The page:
Tag: hard work

The first good day in so long…

studio1_8162014I woke up today at 7:30 am and emerged from bed without massive pain or weakness.  Darwin was willing to go for a walk with me – his normal reticence to have me go long distances had subsided. (The dog has watched me fall one too many times.)

I was able to move through some other issues – advertised the rooms I have for DSCN5425rent, got flyers printed for Lessons for Luddites, and generally started creeping forward a bit.  Movement was such a blessing after this time of suffering.

By 9:30, I opened up the studio.  Instead of launching into throwing immediately, I started a project that was suggested to me in the spring: I moved some shelves around in the studio to create more room. 10559691_285107358340983_3120328998300752607_n Thankfully, they were all on wheels, so the job wasn’t too onerous.  Still, dusty job and a lot of effort for me right now.

The whole time I worked, I felt like life was more possible, as though this might work out.  There is something very satisfying about getting space in order.  I started daydreaming:  maybe I will be able to pay my bills, perhaps I will be able to heat my house this winter after all.

Before I left for the day, I threw six lovely bowls – at least four of which are for the Blue Heron in Bangor, Maine.  And I kept feeling happy and joyous, right up until I stopped creating.  Suddenly the pain caught up with me, like I was tackled down to the ground.  As I brought in the signs, I realized some checks I was expecting haven’t yet arrived – and won’t be for nearly what I had hoped – and suddenly, anxiety and loneliness began to howl through me again.

Something happens to me when the art ends – I more vulnerable to any form of distress.  Left to myself, I have a huge amount of free floating anxiety and depression rattling around in my brain.  Loneliness – as a friend told me the other day – can become quite an existential problem.  I have to agree.

Still, I am trying to hold the demons at bay by remembering: this was such a good day.  The first good day in so long.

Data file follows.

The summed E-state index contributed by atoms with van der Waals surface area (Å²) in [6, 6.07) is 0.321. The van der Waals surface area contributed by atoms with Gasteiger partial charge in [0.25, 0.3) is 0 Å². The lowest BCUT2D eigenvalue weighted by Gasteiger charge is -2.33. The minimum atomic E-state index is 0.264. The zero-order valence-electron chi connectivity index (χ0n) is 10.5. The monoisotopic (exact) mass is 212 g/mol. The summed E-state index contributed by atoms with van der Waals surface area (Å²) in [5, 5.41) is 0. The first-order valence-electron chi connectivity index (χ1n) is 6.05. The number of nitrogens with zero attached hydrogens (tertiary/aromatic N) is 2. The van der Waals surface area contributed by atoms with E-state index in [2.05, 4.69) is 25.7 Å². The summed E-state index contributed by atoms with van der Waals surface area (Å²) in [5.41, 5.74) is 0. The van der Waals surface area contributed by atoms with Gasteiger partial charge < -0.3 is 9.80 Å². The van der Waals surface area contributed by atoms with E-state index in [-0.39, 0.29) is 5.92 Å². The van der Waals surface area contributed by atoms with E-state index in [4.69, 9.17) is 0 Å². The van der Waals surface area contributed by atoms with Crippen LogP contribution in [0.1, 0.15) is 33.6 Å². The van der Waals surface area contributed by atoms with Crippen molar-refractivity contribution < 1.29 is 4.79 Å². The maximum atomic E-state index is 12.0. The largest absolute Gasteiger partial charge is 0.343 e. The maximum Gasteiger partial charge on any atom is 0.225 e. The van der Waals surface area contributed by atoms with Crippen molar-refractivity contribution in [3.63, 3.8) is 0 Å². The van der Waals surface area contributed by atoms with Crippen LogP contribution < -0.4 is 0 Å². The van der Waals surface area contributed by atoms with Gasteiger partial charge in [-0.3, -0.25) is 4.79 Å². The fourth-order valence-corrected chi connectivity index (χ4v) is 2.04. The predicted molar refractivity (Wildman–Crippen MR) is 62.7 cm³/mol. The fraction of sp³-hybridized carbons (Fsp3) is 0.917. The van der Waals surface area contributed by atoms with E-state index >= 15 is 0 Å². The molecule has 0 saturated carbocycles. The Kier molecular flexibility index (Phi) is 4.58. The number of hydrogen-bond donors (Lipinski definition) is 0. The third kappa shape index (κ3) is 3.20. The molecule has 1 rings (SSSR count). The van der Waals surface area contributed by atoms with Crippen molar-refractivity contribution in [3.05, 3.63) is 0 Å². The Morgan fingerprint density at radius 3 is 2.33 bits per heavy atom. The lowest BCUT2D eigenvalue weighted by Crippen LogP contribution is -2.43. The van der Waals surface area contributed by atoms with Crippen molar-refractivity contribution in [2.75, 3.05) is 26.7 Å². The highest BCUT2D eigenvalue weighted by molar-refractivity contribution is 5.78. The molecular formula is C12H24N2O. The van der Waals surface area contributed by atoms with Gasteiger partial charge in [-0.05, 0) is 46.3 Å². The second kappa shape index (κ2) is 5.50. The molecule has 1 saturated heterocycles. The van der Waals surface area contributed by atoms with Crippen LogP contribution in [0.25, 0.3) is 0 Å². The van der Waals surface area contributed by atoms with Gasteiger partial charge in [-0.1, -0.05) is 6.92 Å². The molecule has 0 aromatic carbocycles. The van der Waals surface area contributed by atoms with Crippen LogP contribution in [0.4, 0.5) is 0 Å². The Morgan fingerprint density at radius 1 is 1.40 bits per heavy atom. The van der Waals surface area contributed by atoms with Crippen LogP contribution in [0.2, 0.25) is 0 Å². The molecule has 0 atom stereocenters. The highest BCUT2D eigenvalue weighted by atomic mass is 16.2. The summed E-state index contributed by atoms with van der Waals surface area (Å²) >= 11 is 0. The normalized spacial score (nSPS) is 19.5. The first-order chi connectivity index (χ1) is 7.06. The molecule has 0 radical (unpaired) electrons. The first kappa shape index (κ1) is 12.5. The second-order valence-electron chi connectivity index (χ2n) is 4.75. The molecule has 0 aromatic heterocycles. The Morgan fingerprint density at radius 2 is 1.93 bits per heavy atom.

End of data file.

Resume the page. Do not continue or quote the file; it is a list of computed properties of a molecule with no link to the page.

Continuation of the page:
steadfastness

Sometime around the fourth inch of snow of this current snowstorm, I started to lose my resolve. All I wanted was to hide.  Instead of putting on my boots and heading to the studio, I curled up with a good book and the animals, tucked under the blankets, simultaneously overwhelmed and grieved by the amount of work.  Too much of this winter has been spent hiding.

red and white bowls
red and white bowls

Both the list of all I have to do and the absolute mystery of how it will get done quickly with the foul weather and the limits of my two hands keep plaguing me.  The fear that this is what defeat feels like wandered through my heart over and over.  Perhaps, I have been too stubborn to notice it as failure has crept up behind me. How do I stay steadfast to my dreams when I am caught in this cold, lonely, confused insecurity? Even today, I know I should be grateful.  Thank God, most days this question doesn’t plague me.  As I have talked about before, I find myself fortified by art.  When I stand before the wheel, or the easel, it restores me and aligns me with a great feeling of purpose.  The ability to make new and better pots and paintings and poems somewhat insulates me from rejection.  Even when I cannot soothe myself with creating, a certain amount of strength dwells within me.  When confronted by others, I can muster some defiance in the face of predictions of doom. Another’s negativity might effect me, frustrate me or dishearten me, but it rarely unseats me entirely. No, what makes me falter are the churning doubts that echo through my skull when I am alone.  The dark and the cold don’t help. Tomorrow night, they predict another terrible storm. Then another a couple of days later. This huge mount of work that I must do continues to grow larger – for which I am wildly grateful and a bit intimidated. However, even during this snow-drenched day, I have found a comfort beyond these words and the few sketches I have put to paper.  I focus on one sentiment, which I have clung to for the past two days like a mantra: I can only do what I can do.  If I look deep into myself – from how my flesh manages in this moment, to what tenacity and inspiration dwell within my spirit, to how well I can navigate the frozen world outside – and I am doing the most that I can manage, then that is all that matters.  That has to be enough.  If I am being true to what I can do, then the pain of deadlines and pressures and stress becomes self-imposed. I am whipping myself for things I cannot alter and honestly the masochism of self-hatred long ago lost its appeal. So I am letting myself feel rotten without pushing myself to end up feeling even worse.  I sigh with the dog when we go outside for a walk only to crunch and slide on ice and snow.  And, after I am done writing, I will curl up with either Rumi or HG Wells and spend the evening in the embrace of their words. It will all be okay, even if my steadfastness feels like discipline right now rather than emotion.